Celebrate the changing seasons with a giant Center City festival featuring live entertainment, food and drink, vendors and more. Local businesses, boutiques and restaurants will open their doors, and artists and performers will be on the scene until 8 p.m., so it is a great opportunity to explore the area while the cool weather holds. — Thea Applebaum Licht
Noon to 8 p.m. Saturday, Midtown Village, Broad to 11th Streets and Market to Spruce Streets. Free admission. 215-670-4323, midtownvillagephilly.org.
Authentic Oktoberfest comes to Center City. Transformed into a Munich festival tent, the Armory will be your best bet if you plan on spending the entire weekend drinking beer straight out of Deutschland and dancing in leather pants. Since a single General Admissions ticket includes an entire liter of beer, you'll want to come prepared. This event is 21 and over. — T.A.L.
7 p.m. to 11 p.m. Friday, 1 p.m. to 5 p.m. and 7 p.m. to 11 p.m. Saturday, 1 p.m. to 8 p.m. Sunday, 23rd Street Armory, 22 S. 23rd Street. $35 General Admission, $65 VIP Admission, $85 UBER VIP Admission. 267-909-8814, brauhausschmitz.com.
These days, "go fly a kite" is no put-down — it's sound advice, as anyone who's spent time on the beach with the world on a string can tell you. This four-day event on Long Beach Island features entries from all over the world flying artist kites, giant inflatable kites, and demonstrating sport-kite flying techniques. "We will have at least 10 national champion kite fliers on our beaches for the festival this year," says local Lisa Willoughby, a local Master Level Sport Kite Pilot. Featured kiters include Australian designer Robert Brasington, and national champion Scott Weider. Events (free for spectators unless noted) include an indoor competition ($2), bol kite races, a display of giant 3-D kites, an art market and bazaar, an illuminated night fly ($2), a kite battle, a kids candy drop, and more. — Michael Harrington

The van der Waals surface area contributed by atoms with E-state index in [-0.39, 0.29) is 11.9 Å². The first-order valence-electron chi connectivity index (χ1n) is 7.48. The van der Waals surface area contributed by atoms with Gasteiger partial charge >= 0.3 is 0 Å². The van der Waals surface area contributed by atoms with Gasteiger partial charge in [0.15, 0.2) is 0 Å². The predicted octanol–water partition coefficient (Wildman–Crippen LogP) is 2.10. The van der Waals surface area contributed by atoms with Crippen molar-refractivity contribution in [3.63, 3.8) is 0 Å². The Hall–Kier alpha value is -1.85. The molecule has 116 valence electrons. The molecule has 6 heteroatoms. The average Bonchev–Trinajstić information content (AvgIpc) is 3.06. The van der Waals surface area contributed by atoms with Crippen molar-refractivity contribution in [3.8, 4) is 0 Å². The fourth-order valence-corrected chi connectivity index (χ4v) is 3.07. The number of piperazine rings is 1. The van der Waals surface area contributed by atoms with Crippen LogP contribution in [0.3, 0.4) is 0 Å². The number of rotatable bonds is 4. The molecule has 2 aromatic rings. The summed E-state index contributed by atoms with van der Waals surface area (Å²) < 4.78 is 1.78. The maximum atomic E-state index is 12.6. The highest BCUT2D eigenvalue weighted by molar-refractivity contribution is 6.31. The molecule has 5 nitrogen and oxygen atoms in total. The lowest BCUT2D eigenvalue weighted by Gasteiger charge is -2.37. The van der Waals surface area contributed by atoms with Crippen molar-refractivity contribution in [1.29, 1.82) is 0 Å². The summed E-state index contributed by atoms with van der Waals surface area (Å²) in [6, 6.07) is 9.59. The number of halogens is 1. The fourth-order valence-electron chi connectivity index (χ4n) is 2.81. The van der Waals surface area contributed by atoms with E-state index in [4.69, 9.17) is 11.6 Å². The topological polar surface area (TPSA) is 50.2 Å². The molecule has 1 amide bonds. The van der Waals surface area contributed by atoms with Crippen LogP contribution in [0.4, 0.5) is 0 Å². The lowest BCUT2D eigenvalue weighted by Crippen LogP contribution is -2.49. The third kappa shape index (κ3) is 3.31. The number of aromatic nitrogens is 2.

12:30 to 10 p.m. Friday, 10 a.m. to 4 p.m. Saturday, 10 a.m. to 8:30 p.m. Sunday, 10 a.m. to 4 p.m. Monday, various locations in Ship Bottom, Brant Beach, and Barnegat Light, N.J., free, www.lbifly.com
George Stiles and Anthony Drewe's musical adaptation of Hans Christian Andersen's The Ugly Duckling, follows an odd, gawky fowl, teased and bullied by his siblings and farmyard neighbors, on his adventures after he is chased by a cat and becomes lost. On his journey home, he learns what true beauty is, and finds love and acceptance. Always a lesson always worth learning, no matter your age (though this is best for those ages 5 and up). — M.H.
11 a.m. Saturday and Sunday, Walnut Street Theatre, 825 Walnut St., $15 to $18, 215-574-3550, walnutstreettheatre.org